"Arsenic and Old Lace" has been resurrected in a gloriously silly revival at the Harlequin Dinner Playhouse. It's a production that starts off with one foot in reality, then slips into full-speed farce and never looks back as it speeds on its unsubtle, unstable way. Director Richard Vath has staged a version rich in character comedy and reverently faithful to the outrageous tone of Joseph Kesselring's 1941 spoof.
The Brewster family hasn't mellowed a bit over the years: There are still the eccentric Abby and Martha, dedicated to putting lonely old men out of their misery and then burying them in the cellar; their brother Teddy, who thinks he's Teddy Roosevelt; their demented nephew Jonathan, on the lam from assorted murder raps, and Jonathan's sniveling sidekick, Dr. Einstein. The one sane cog in this collection of loose screws is their youngest nephew, Mortimer, a drama critic who is blissfully courting the local minister's daughter until he discovers his aunts' little "hobby."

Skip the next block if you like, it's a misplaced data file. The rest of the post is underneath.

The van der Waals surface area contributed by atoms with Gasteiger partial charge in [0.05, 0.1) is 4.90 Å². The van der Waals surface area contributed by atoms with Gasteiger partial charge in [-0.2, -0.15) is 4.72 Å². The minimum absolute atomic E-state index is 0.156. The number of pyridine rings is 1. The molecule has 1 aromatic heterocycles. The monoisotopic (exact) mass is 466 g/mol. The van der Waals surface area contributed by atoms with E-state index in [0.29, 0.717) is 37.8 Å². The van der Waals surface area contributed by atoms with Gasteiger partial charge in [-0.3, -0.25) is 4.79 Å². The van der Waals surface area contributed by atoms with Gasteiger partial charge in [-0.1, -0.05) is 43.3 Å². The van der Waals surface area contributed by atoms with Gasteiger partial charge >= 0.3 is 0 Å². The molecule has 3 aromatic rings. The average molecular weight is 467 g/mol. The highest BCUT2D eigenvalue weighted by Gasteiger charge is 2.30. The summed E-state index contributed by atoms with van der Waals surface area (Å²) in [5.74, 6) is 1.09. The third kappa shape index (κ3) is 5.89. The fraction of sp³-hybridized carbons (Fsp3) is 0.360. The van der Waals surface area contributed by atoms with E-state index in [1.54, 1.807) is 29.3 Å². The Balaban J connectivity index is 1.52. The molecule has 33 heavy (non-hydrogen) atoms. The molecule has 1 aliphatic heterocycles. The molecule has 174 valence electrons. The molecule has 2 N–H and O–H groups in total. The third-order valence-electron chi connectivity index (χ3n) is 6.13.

The Harlequin cast is anchored by Cameron Smith as Mortimer, the cocky writer who talks in adjectives. Smith's broad reactions to the insanity sprouting around him immediately establish the tone of what lies ahead. (As he notes despairingly: "Insanity runs in my family; it practically gallops.") Smith does some fine work as the straight man, alternately bewildered, frantic and floored in astonishingly swift turns.